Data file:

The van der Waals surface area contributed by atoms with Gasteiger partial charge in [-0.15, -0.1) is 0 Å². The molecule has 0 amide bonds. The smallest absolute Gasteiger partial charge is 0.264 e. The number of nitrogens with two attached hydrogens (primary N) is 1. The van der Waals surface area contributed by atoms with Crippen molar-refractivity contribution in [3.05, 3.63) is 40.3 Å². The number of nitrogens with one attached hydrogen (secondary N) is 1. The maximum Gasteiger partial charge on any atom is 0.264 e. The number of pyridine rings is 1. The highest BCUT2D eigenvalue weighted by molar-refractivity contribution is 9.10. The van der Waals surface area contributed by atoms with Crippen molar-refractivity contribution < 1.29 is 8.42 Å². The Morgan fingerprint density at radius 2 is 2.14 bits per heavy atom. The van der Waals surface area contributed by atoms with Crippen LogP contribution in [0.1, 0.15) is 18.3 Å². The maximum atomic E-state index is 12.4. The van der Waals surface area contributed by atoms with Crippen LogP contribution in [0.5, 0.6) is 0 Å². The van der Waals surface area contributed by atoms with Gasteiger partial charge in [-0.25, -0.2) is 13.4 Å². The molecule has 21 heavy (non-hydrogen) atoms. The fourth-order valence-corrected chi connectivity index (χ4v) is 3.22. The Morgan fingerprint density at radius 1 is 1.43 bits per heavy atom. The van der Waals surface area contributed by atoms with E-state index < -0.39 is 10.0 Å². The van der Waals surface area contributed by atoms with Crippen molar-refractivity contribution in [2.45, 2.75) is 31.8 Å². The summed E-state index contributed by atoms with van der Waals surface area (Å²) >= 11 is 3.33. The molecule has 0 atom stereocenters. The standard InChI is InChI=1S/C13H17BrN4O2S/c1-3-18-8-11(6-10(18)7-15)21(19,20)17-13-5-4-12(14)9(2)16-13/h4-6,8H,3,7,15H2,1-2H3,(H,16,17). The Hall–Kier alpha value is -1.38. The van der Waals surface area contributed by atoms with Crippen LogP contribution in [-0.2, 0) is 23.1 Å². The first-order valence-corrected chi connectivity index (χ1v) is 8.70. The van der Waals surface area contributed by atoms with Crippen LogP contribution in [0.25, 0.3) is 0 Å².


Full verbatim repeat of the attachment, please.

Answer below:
The van der Waals surface area contributed by atoms with Gasteiger partial charge in [-0.15, -0.1) is 0 Å². The molecule has 0 amide bonds. The smallest absolute Gasteiger partial charge is 0.264 e. The number of nitrogens with two attached hydrogens (primary N) is 1. The van der Waals surface area contributed by atoms with Crippen molar-refractivity contribution in [3.05, 3.63) is 40.3 Å². The number of nitrogens with one attached hydrogen (secondary N) is 1. The maximum Gasteiger partial charge on any atom is 0.264 e. The number of pyridine rings is 1. The highest BCUT2D eigenvalue weighted by molar-refractivity contribution is 9.10. The van der Waals surface area contributed by atoms with Crippen molar-refractivity contribution < 1.29 is 8.42 Å². The Morgan fingerprint density at radius 2 is 2.14 bits per heavy atom. The van der Waals surface area contributed by atoms with Crippen LogP contribution in [0.1, 0.15) is 18.3 Å². The maximum atomic E-state index is 12.4. The van der Waals surface area contributed by atoms with Crippen LogP contribution in [0.5, 0.6) is 0 Å². The van der Waals surface area contributed by atoms with Gasteiger partial charge in [-0.25, -0.2) is 13.4 Å². The molecule has 21 heavy (non-hydrogen) atoms. The fourth-order valence-corrected chi connectivity index (χ4v) is 3.22. The Morgan fingerprint density at radius 1 is 1.43 bits per heavy atom. The van der Waals surface area contributed by atoms with E-state index < -0.39 is 10.0 Å². The van der Waals surface area contributed by atoms with Crippen molar-refractivity contribution in [2.45, 2.75) is 31.8 Å². The summed E-state index contributed by atoms with van der Waals surface area (Å²) >= 11 is 3.33. The molecule has 0 atom stereocenters. The standard InChI is InChI=1S/C13H17BrN4O2S/c1-3-18-8-11(6-10(18)7-15)21(19,20)17-13-5-4-12(14)9(2)16-13/h4-6,8H,3,7,15H2,1-2H3,(H,16,17). The Hall–Kier alpha value is -1.38. The van der Waals surface area contributed by atoms with Crippen LogP contribution in [-0.2, 0) is 23.1 Å². The first-order valence-corrected chi connectivity index (χ1v) is 8.70. The van der Waals surface area contributed by atoms with Crippen LogP contribution in [0.25, 0.3) is 0 Å².